Hi James. The difficulty with questions like ^^ this is that protestants are not one group. (So it's kind of like asking "What do non-Americans think about democracy?") The fact that you limited your question to protestants who adhere to Sola-Scriptura helps a little, since it excludes e.g. Anglo-Catholics.
I didn't think he was talking about them as one group. It seems like he qualified it pretty well (using "Protestant sects who adhere to Sola Scriptura").

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Andrew

Yes. As I said, that helps a little, since it excludes e.g. Anglo-Catholics.
I thought James was directing his question to the Protestant sects that adhere to Sola Scriptura, not all of them.

In Christ,
Andrew
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« Reply #47 on: December 08, 2012, 11:55:28 AM »

"Sola Scriptura" doesn't mean that the Bible is the only source of teaching and doctrine. It means that it is the only infallible source(I know you folks hate that word) and that all that is necessary for salvation can be found within it.
If that's so (and I'm sure you know there are Protestants who will disagree with you on that), then why do they have the fallible interpret the infallible? BTW, I hate the word folks. Wink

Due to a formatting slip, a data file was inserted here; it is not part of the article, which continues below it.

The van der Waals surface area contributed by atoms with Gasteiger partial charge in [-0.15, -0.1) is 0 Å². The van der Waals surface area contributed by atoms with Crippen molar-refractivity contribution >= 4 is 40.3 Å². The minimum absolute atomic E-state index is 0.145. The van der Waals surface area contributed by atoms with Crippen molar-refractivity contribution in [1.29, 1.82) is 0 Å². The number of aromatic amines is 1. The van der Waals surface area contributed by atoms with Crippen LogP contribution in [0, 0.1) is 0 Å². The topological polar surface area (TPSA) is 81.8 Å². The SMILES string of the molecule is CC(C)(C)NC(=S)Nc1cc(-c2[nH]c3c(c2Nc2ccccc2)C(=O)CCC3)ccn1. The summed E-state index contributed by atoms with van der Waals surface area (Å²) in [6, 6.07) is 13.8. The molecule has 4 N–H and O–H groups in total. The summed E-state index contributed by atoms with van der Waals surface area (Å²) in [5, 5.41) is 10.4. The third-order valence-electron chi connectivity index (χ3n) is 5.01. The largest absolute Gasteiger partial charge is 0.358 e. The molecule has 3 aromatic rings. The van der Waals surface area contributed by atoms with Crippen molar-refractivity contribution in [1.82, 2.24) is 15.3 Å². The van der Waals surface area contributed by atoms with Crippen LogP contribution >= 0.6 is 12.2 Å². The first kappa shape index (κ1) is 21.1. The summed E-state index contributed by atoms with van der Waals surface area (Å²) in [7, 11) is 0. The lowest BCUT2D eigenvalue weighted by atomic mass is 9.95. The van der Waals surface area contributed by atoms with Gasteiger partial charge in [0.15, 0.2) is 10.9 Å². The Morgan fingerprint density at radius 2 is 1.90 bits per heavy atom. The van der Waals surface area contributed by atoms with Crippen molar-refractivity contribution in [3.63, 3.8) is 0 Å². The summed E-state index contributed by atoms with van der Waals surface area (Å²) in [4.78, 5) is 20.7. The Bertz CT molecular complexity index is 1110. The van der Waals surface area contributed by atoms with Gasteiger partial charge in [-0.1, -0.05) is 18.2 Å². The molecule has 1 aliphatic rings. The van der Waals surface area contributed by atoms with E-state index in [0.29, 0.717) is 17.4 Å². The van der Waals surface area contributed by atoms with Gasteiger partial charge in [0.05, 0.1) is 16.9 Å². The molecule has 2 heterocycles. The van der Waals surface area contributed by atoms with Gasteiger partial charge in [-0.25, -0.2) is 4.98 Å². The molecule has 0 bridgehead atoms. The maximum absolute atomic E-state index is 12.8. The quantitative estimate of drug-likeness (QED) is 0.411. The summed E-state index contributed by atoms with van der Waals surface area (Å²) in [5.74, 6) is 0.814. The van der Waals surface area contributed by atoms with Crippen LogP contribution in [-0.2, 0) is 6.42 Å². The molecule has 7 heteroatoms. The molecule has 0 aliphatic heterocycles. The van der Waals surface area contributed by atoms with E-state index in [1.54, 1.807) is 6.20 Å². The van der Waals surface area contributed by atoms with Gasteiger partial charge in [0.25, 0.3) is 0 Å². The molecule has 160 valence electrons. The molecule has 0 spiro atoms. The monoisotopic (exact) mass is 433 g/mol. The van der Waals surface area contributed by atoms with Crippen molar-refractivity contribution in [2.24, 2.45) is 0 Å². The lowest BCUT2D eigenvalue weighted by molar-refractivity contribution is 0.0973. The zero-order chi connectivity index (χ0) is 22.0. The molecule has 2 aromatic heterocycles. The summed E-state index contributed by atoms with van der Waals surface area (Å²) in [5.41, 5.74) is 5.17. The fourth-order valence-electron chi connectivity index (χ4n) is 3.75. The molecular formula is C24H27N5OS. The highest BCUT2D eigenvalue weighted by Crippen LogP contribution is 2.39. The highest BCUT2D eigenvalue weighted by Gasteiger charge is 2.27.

In Christ,
Andrew

First, I have to say that watching a bunch of Orthodox Christians discuss Protestant Theology is like listening to people from the Congo discuss snow.  But that said, the Lutherans are probably the earliest proponents of "Sola Scriptura", and even they use some form of tradition to validate the interpretation of the Scriptures.  If one studies the early Reformation writings, one will find that early Reformers such as Luther accepted the Theological concepts of the first Seven Ecumenical Councils, just not the Canons (or rather, not all of them).  Most of Luther's issues with Roman doctrine was not what was believed by the unified Church, but the deviations from the early beliefs by the Latin Church in later years.  He still held a health respect for the "Eastern" Church (what he knew of it) and believed that it more than any preserved the True Faith, certainly more than Rome.  In Luther's eyes, men like Calvin and Zwingli were heretics that were in some cases worse than the Pope.